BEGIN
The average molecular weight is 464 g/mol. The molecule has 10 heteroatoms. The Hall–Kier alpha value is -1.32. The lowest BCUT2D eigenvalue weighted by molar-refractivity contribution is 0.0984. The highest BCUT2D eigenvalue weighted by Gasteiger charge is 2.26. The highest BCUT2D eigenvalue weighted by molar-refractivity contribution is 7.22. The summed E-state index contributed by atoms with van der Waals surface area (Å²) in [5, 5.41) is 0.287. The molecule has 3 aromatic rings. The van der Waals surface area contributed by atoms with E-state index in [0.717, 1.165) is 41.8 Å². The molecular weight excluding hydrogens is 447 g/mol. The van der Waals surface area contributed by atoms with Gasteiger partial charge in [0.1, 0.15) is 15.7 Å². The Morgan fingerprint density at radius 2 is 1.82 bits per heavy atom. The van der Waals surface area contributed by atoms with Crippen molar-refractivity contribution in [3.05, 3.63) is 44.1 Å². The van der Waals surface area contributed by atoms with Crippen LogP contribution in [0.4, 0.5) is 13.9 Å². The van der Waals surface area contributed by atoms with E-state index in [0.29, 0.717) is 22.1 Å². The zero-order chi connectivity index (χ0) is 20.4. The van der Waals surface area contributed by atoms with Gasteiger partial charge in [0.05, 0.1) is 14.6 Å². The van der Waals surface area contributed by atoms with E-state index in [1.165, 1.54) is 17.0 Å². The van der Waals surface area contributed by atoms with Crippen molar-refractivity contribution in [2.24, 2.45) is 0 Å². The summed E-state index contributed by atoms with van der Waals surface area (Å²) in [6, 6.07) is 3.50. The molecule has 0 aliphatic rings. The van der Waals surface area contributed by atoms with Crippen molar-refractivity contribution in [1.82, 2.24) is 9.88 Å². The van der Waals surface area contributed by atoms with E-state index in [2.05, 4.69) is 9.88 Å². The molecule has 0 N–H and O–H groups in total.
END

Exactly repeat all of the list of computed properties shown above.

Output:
The average molecular weight is 464 g/mol. The molecule has 10 heteroatoms. The Hall–Kier alpha value is -1.32. The lowest BCUT2D eigenvalue weighted by molar-refractivity contribution is 0.0984. The highest BCUT2D eigenvalue weighted by Gasteiger charge is 2.26. The highest BCUT2D eigenvalue weighted by molar-refractivity contribution is 7.22. The summed E-state index contributed by atoms with van der Waals surface area (Å²) in [5, 5.41) is 0.287. The molecule has 3 aromatic rings. The van der Waals surface area contributed by atoms with E-state index in [0.717, 1.165) is 41.8 Å². The molecular weight excluding hydrogens is 447 g/mol. The van der Waals surface area contributed by atoms with Gasteiger partial charge in [0.1, 0.15) is 15.7 Å². The Morgan fingerprint density at radius 2 is 1.82 bits per heavy atom. The van der Waals surface area contributed by atoms with Crippen molar-refractivity contribution in [3.05, 3.63) is 44.1 Å². The van der Waals surface area contributed by atoms with Crippen LogP contribution in [0.4, 0.5) is 13.9 Å². The van der Waals surface area contributed by atoms with E-state index in [0.29, 0.717) is 22.1 Å². The zero-order chi connectivity index (χ0) is 20.4. The van der Waals surface area contributed by atoms with Gasteiger partial charge in [0.05, 0.1) is 14.6 Å². The van der Waals surface area contributed by atoms with E-state index in [1.165, 1.54) is 17.0 Å². The van der Waals surface area contributed by atoms with Crippen molar-refractivity contribution in [2.24, 2.45) is 0 Å². The summed E-state index contributed by atoms with van der Waals surface area (Å²) in [6, 6.07) is 3.50. The molecule has 0 aliphatic rings. The van der Waals surface area contributed by atoms with Crippen molar-refractivity contribution in [1.82, 2.24) is 9.88 Å². The van der Waals surface area contributed by atoms with E-state index in [2.05, 4.69) is 9.88 Å². The molecule has 0 N–H and O–H groups in total.